What a disaster. What a self-inflicted nightmare.
There's too much to say and too much backstory already for any sort of "commentary" here, now, but the former anti-corruption tsar, John Githongo, now based in Britain and apparently an angry and disgusted man, has written this succinct piece in this week's Time magazine. Who knew that Gordon Brown had been so active in helping to broker a compromise?
Photo: Mombasa highway, near Makindu
It's not the first time it's happened. Kenya has never been an "oasis of stability and peace" as the mainstream media kept reporting (there were few headlines when hundreds were killed by the police in a gang crackdown in Nairobi last summer). For forty years it's been a seething mess of contradictions, held together, and even made to prosper in parts, by some of the nicest, most forgiving, most patient people in the world. There was an explosion of ethnic tension in 1992 in the run-up to the first "democratic" elections, which Daniel Arap Moi managed to win. I remember driving one evening back across the Rift Valley, from Kakamega to Naivasha, and the fires of burning huts were clearly visible out on the plateau, especially south of Eldoret. I didn't feel personally threatened. There were no barricades - the violence was happening in the countryside, not in the towns. It's reckoned at least 3000 people were killed in ethnic clashes during the 1990s, and around 300,000 displaced. So the recent violence isn't quite so bad (though it happened very quickly, very brutally, and under a lot of media attention which wasn't there to the same degree in the 1990s), but the refugee problem is much greater this time – as many as half a million people – and the political/ethnic demarcations much more starkly mapped.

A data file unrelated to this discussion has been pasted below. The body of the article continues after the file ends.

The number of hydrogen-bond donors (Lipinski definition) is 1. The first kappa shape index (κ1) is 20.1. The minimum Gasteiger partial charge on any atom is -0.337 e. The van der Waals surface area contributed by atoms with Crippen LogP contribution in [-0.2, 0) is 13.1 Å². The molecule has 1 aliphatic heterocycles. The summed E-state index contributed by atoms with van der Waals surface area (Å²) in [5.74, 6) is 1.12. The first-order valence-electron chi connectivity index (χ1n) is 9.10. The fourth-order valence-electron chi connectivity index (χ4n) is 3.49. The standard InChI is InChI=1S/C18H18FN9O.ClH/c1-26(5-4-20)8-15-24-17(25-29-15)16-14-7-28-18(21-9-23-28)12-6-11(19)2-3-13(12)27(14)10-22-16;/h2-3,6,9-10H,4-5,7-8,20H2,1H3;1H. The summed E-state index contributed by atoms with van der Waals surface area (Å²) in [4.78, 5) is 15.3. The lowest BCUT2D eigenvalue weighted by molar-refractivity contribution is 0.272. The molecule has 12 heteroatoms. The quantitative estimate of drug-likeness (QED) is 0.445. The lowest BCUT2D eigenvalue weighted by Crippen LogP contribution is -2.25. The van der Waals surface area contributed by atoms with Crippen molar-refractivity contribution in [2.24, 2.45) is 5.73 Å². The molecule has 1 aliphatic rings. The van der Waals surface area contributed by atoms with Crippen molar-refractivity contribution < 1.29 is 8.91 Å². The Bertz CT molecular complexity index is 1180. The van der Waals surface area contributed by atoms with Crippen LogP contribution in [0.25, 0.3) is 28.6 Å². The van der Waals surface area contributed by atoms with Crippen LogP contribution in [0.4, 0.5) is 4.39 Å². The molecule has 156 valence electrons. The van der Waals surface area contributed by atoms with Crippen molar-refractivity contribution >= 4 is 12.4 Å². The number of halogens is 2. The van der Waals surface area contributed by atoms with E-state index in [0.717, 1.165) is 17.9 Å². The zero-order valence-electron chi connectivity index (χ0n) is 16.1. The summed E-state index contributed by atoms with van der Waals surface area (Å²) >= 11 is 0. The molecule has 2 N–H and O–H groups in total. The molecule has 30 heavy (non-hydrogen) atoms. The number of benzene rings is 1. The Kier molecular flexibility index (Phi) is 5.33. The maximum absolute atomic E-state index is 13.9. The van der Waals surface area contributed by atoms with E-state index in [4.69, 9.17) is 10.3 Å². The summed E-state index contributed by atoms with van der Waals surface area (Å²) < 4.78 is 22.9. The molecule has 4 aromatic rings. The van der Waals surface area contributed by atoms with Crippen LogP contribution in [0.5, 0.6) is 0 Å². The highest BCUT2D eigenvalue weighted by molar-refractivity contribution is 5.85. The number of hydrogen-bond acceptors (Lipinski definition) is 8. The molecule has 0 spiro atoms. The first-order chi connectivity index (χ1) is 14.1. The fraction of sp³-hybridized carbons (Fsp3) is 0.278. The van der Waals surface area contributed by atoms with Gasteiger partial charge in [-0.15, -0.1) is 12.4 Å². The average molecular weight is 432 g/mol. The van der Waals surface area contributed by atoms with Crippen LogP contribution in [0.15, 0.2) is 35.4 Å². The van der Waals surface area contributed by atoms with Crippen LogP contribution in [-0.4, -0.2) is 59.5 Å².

Meanwhile, although the country is suffering terribly because the tourist industry has collapsed, it's clear that tourists themselves are not in any danger, and I've not heard any reports of tourists physically harmed during the recent troubles. In fact, people who have been visiting, seem to report a better time than ever, with very quiet conditions. Have a look at this feedback from recent guests at one of my favourite camps, Kicheche in the Mara. If there was ever a time when a country needed you to visit on holiday, it's Kenya, in 2008. Now if the Foreign Office travel advisory would just catch up. . .
Photo: staff at Il Ngwesi lodge, Laikipia
If Time pull the article at some point, here's the text:
Kenya: From the Ground Up
March 17, 2008 By JOHN GITHONGO
The ethnic political violence that convulsed Kenya after disputed elections on Dec. 27 shattered the nation's image as an oasis of calm in a turbulent corner of Africa. Perhaps no one was more shocked — or had more to lose — than members of Kenya's middle class, who seemed comfortably ensconced in Westernized modernity after more than 40 years of economic growth without major political trauma. They watched as ethnic clashes left more than 1,000 Kenyans dead and hundreds of thousands displaced, and as those decades of hard-earned economic progress threatened to unravel. The violence had assumed an unsettling ethnic character that saw neighbor turn against neighbor with machetes and other crude weapons. As militia mobilized on both sides, Kenyans began to self-segregate along ethnic lines.